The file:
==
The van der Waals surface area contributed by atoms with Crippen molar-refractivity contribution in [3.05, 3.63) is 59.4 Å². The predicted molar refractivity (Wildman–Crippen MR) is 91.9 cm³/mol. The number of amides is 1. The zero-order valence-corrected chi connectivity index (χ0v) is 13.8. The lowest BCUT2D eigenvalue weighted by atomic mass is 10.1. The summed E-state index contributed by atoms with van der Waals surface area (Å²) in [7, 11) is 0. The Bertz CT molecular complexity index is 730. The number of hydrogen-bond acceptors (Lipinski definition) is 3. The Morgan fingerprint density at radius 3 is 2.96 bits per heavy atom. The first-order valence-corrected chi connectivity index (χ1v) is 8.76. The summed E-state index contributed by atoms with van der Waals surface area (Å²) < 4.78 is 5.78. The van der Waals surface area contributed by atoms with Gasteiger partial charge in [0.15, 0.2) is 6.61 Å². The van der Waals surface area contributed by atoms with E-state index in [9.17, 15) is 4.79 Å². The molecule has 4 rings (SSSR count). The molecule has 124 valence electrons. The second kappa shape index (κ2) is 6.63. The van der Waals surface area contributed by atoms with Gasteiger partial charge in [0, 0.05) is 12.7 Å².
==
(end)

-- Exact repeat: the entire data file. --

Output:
The van der Waals surface area contributed by atoms with Crippen molar-refractivity contribution in [3.05, 3.63) is 59.4 Å². The predicted molar refractivity (Wildman–Crippen MR) is 91.9 cm³/mol. The number of amides is 1. The zero-order valence-corrected chi connectivity index (χ0v) is 13.8. The lowest BCUT2D eigenvalue weighted by atomic mass is 10.1. The summed E-state index contributed by atoms with van der Waals surface area (Å²) in [7, 11) is 0. The Bertz CT molecular complexity index is 730. The number of hydrogen-bond acceptors (Lipinski definition) is 3. The Morgan fingerprint density at radius 3 is 2.96 bits per heavy atom. The first-order valence-corrected chi connectivity index (χ1v) is 8.76. The summed E-state index contributed by atoms with van der Waals surface area (Å²) < 4.78 is 5.78. The van der Waals surface area contributed by atoms with Gasteiger partial charge in [0.15, 0.2) is 6.61 Å². The van der Waals surface area contributed by atoms with E-state index in [9.17, 15) is 4.79 Å². The molecule has 4 rings (SSSR count). The molecule has 124 valence electrons. The second kappa shape index (κ2) is 6.63. The van der Waals surface area contributed by atoms with Gasteiger partial charge in [0, 0.05) is 12.7 Å².